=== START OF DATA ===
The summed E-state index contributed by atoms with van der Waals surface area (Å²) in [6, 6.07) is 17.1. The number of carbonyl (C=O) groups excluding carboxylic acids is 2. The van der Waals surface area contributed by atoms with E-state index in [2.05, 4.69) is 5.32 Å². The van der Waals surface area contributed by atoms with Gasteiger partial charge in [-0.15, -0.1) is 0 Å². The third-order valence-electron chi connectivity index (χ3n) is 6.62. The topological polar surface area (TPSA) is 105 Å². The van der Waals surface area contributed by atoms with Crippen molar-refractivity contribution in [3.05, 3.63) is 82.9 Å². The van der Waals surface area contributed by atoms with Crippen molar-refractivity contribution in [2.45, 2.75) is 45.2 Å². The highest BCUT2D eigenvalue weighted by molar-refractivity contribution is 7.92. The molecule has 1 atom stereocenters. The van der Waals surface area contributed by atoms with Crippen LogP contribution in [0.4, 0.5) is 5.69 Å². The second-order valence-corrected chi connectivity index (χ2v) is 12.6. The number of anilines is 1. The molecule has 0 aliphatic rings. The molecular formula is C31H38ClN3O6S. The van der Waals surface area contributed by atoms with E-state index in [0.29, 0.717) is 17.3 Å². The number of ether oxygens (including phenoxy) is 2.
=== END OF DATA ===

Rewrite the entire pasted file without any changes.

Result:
The summed E-state index contributed by atoms with van der Waals surface area (Å²) in [6, 6.07) is 17.1. The number of carbonyl (C=O) groups excluding carboxylic acids is 2. The van der Waals surface area contributed by atoms with E-state index in [2.05, 4.69) is 5.32 Å². The van der Waals surface area contributed by atoms with Gasteiger partial charge in [-0.15, -0.1) is 0 Å². The third-order valence-electron chi connectivity index (χ3n) is 6.62. The topological polar surface area (TPSA) is 105 Å². The van der Waals surface area contributed by atoms with Crippen molar-refractivity contribution in [3.05, 3.63) is 82.9 Å². The van der Waals surface area contributed by atoms with Crippen molar-refractivity contribution in [2.45, 2.75) is 45.2 Å². The highest BCUT2D eigenvalue weighted by molar-refractivity contribution is 7.92. The molecule has 1 atom stereocenters. The van der Waals surface area contributed by atoms with Crippen LogP contribution in [0.4, 0.5) is 5.69 Å². The second-order valence-corrected chi connectivity index (χ2v) is 12.6. The number of anilines is 1. The molecule has 0 aliphatic rings. The molecular formula is C31H38ClN3O6S. The van der Waals surface area contributed by atoms with E-state index in [0.29, 0.717) is 17.3 Å². The number of ether oxygens (including phenoxy) is 2.